Most weeks, I review more DVDs than the Indy can fit into print. You can look for extra write-ups here, on the IndyBlog.
I’ve been looking forward to Chillerama for a while now, a comedic genre anthology billed as “the ultimate midnight movie” and featuring segments from such up-n-comers as Adam (Frozen) Green, Joe (Wrong Turn 2) Lynch, Tim (2001 Maniacs) Sullivan and as well as the ever-reliable, always-underrated Adam (Detroit Rock City) Rifkin. Like most anthologies, it’s half of a good movie. Rifkin’s hilariously dirty giant monster take Wadzilla is the best of the lot, with a real eye for what made ’50s monster movies so fun. Green’s The Diary of Anne Frankenstein is a one-note joke that pretty much peters out, but it’s still a good joke. Lynch’s wraparound about zombies at a drive-in is OK for what it is. The worst of the lot is Sullivan’s I Was a Teenage Werebear, which is a dumb gay joke stretched out to 30 minutes, complete with bad musical numbers. Chillerama gets more respect from me for what it’s meant to be than for what it actually does.
The cover for The Art of Getting By says “From the studio that brought you Juno and (500) Days of Summer.” Sorry, but that's not the best way to promote your movie: letting me know that it's going to be filled with emo-teens emoting in front of an indie soundtrack for two hours. That’s essentially what Getting By is, but, thankfully, it’s also the most innocuous of the lot. If anything, it’s a hilarious character study wherein kids talk and act like adults, because the screenwriter has no idea how teens really are. He instead uses idealized recollections of his youth, wherein he was the too-smart, above-it-all artist, and the dream girl who never gave him the time of day because she was too busy screwing jocks actually, eventually, falls for his sensitivity. Might as well be sci-fi.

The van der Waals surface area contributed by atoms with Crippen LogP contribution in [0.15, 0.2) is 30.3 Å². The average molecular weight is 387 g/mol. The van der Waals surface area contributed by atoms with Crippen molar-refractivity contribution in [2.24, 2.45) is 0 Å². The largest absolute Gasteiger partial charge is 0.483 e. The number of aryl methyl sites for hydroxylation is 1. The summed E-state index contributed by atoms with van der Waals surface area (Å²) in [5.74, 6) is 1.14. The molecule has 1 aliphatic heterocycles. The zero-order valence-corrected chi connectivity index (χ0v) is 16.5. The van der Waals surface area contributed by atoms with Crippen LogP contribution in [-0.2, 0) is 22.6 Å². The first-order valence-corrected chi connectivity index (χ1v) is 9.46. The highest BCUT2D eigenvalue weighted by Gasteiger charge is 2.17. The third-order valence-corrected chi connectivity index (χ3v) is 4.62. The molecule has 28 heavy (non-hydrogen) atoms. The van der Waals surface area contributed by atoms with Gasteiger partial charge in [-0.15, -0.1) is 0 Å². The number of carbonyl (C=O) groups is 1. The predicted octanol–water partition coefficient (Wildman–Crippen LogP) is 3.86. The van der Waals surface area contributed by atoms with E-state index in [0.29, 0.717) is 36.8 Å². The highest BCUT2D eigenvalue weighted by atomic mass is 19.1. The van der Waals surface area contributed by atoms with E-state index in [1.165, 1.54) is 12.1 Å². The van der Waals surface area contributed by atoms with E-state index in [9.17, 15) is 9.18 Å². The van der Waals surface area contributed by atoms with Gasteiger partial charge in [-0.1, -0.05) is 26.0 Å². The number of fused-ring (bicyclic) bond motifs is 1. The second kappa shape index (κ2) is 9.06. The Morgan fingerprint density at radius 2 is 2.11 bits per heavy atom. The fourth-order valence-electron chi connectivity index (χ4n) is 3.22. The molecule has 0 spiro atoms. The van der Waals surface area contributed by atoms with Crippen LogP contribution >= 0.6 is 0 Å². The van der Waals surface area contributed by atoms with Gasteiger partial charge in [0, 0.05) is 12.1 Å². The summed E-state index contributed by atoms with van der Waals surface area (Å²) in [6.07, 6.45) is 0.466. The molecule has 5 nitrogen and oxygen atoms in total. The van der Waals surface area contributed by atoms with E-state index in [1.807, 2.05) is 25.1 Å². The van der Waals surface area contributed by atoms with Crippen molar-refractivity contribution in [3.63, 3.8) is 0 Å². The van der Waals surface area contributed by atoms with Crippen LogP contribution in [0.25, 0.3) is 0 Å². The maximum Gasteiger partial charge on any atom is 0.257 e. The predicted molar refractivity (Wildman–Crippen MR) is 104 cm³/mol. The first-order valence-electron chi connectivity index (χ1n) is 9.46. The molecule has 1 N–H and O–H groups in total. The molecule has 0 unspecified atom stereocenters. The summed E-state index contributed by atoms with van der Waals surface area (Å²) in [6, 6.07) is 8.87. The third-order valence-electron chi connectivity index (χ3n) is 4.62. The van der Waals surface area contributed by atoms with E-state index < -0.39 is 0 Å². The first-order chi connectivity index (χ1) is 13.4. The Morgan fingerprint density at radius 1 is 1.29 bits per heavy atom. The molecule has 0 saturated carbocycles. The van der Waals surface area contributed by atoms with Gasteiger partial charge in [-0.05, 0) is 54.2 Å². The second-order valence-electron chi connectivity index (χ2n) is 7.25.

From the first frame of the indie sci-fi flick Another Earth, you can tell this is going to be one of those movies with an irritatingly ambiguous ending. This made Earth a frustrating movie to watch, because it has a great idea and asks some great questions, but out of some sort of arty bullshit credo, will never do anything with them. One night, a parallel Earth appears in the sky, leading to speculation about what our alternate selves might be like. This question is especially important for Rhoda, who did four years for manslaughter thanks to a brutal DUI. Trying to deal with her guilt and make amends, she’s offered a trip on-board a shuttle to Earth-2. What should be an astounding journey devolves into self-serving pathos. Cue the ambiguous ending and my anger at having wasted 92 minutes. Another Earth could’ve been so much more. Maybe on a parallel Earth, it is.